I turned around to take a look at my console, starting with the audio system. I had noticed that the MOTU units were getting significantly warm, especially on hot days when my haphazard fan system can’t keep up, but now I can really see it. The lesson here is to close in the back of the equipment racks, forcing the air past the offending equipment to pull heat away more aggressively… my current system just takes the path of least resistance and doesn’t really accomplish much:
Moving to the center of the console (zone Gamma), I took a look at the networking region… something else that has been known to cook in the summer, which one day took the whole system down while I was over on the mainland (exacerbated by a pilot error with the fan controller). Same problem with undisciplined airflow, though the built-in cooling fans on the NAS seem to be doing a good job. That small rectangular hotspot to the left of the CAT-5 bundle is the Cloud Key on the front of the Unifi switch, and the cool blob below is the microphone for the Icom M-802 marine SSB radio:
Stepping back and looking at the whole console, you can see all this in context.
Note that the heat maps are auto-ranging… a numerical overlay can show the actual temperatures of the regions ranging from deep blue to white-hot. Turning on a burner on the electric stove for a few seconds allowed me to observe this in real-time; it wasn’t very hot yet, so the glow of the ancient analog clock/timer at upper left is still visible:
While in the galley, I naturally had to check out the Breville espresso machine, which had been on for about a half hour. You can see the phantom load of the microwave’s control unit next door, just sitting there wasting energy… when the time comes to power all this at anchor from the solar array with occasional generator cycles, the FLIR is going to be an essential tool for spotting parasitic power wasters that may be low-current but have 100% duty cycle…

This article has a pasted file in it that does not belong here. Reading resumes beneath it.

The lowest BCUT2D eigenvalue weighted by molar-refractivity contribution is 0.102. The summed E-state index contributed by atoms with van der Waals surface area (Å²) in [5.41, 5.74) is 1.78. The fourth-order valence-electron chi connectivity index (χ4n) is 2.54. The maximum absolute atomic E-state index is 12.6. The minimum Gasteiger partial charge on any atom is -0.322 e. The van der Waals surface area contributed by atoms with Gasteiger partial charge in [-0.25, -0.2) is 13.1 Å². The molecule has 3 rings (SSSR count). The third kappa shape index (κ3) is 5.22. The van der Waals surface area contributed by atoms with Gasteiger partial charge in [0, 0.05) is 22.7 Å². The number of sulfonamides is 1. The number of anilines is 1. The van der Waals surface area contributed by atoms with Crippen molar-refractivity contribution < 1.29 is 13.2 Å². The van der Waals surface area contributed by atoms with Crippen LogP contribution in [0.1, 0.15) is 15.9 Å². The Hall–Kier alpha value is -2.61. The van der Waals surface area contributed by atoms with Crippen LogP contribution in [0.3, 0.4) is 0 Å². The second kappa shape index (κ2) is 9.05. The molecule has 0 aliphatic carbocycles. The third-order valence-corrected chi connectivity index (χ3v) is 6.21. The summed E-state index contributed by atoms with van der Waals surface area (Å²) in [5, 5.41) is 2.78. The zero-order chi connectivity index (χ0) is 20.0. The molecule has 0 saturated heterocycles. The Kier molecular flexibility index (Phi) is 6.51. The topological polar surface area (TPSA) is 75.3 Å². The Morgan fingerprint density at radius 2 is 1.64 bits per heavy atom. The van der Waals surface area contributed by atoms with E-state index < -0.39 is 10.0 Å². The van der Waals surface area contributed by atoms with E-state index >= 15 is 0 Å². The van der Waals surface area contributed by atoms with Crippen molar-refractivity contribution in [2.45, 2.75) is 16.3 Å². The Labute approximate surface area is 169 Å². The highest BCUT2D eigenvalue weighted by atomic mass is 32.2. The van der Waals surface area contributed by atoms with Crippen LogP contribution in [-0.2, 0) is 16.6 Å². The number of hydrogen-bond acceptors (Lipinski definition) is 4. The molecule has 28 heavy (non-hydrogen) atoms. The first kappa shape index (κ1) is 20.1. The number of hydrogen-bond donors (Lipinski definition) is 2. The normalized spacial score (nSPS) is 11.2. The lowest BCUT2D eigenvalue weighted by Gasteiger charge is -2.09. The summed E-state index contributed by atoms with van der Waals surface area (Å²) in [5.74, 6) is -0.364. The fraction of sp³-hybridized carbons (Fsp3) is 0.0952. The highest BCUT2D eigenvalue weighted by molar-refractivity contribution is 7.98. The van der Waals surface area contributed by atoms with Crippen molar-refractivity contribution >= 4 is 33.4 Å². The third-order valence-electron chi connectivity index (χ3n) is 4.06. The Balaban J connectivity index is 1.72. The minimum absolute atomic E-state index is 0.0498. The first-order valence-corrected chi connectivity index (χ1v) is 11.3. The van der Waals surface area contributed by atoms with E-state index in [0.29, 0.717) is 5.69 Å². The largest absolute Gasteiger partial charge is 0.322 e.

Speaking of things that are on all the time, I was surprised to note that the camera on my film digitizing system is guilty… I had forgotten that this is powered independently of the machine itself. The other hot spot in this photo is a Raspberry Pi running OctoPrint and controlling the LulzBot Mini 3D Printer:
I had just taken a shower, so headed down into the machine shop to take a look at the plumbing. No ambiguity here! This reminds me to add some foam wrap, and look again at using a demand water heater located closer to the major points of use (instead of an old domestic tank-type, located in an awkward spot down in the engine room).
After that, of course, it was necessary to go see what a hot shower looks like in thermal vision….
Hey, where is that cat? Ah! Hi Isabelle! Are you blushing?
I’ve since noticed that I can see where she’s recently been, and am looking forward to using it to spot critters in the water or on nearby shores. And speaking of looking at biological beasties, I of course had to close this little tour with a selfie (or a “thermie,” as IR aficionados call them)….
There’s a quick, first-pass look at the utility of this new tool. I still haven’t played with color maps and temperature ranges, fine-tuned the parallax between the lenses, or even really gotten to know it. It did require signing up with their (free) cloud service, and seems to be pretty leisurely when it comes to moving new images into my photo library where I can use them for things like a blog post… but their Facebook support folks are very responsive and, as with all new toys, there is a bit of a learning curve. At this point, I feel that getting the cheaper one was sufficient for my casual needs, but it’s good to know that resolution can be doubled in both axes (and the temperature range increased) if ever needed.
I’ll be adding thermal images to posts about the various systems aboard, and couldn’t resist starting with one of my favorite recent additions… the boat bidet! That heated seat is a thing of beauty.
Bonus closing photo: my LulzBot Mini 3D printer…